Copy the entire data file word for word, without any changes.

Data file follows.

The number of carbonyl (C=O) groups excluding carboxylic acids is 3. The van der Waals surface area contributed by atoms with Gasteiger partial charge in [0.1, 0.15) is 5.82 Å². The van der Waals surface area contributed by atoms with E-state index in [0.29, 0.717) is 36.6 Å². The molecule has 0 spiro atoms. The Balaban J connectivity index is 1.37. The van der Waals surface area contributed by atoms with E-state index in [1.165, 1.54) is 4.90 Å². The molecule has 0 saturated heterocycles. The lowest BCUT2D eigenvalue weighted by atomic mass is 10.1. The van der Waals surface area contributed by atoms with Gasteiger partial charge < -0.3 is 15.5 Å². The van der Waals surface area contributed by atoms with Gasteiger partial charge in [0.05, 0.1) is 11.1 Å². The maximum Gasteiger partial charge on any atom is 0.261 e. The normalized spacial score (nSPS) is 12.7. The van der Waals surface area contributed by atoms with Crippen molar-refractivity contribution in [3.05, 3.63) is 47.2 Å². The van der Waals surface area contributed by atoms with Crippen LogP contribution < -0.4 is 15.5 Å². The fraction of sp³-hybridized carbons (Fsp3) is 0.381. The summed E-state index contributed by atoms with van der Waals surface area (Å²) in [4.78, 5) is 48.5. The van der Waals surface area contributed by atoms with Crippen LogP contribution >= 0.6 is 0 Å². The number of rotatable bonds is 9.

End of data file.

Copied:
The number of carbonyl (C=O) groups excluding carboxylic acids is 3. The van der Waals surface area contributed by atoms with Gasteiger partial charge in [0.1, 0.15) is 5.82 Å². The van der Waals surface area contributed by atoms with E-state index in [0.29, 0.717) is 36.6 Å². The molecule has 0 spiro atoms. The Balaban J connectivity index is 1.37. The van der Waals surface area contributed by atoms with E-state index in [1.165, 1.54) is 4.90 Å². The molecule has 0 saturated heterocycles. The lowest BCUT2D eigenvalue weighted by atomic mass is 10.1. The van der Waals surface area contributed by atoms with Gasteiger partial charge < -0.3 is 15.5 Å². The van der Waals surface area contributed by atoms with Gasteiger partial charge in [0.05, 0.1) is 11.1 Å². The maximum Gasteiger partial charge on any atom is 0.261 e. The normalized spacial score (nSPS) is 12.7. The van der Waals surface area contributed by atoms with Crippen molar-refractivity contribution in [3.05, 3.63) is 47.2 Å². The van der Waals surface area contributed by atoms with Crippen LogP contribution < -0.4 is 15.5 Å². The fraction of sp³-hybridized carbons (Fsp3) is 0.381. The summed E-state index contributed by atoms with van der Waals surface area (Å²) in [4.78, 5) is 48.5. The van der Waals surface area contributed by atoms with Crippen LogP contribution >= 0.6 is 0 Å². The number of rotatable bonds is 9.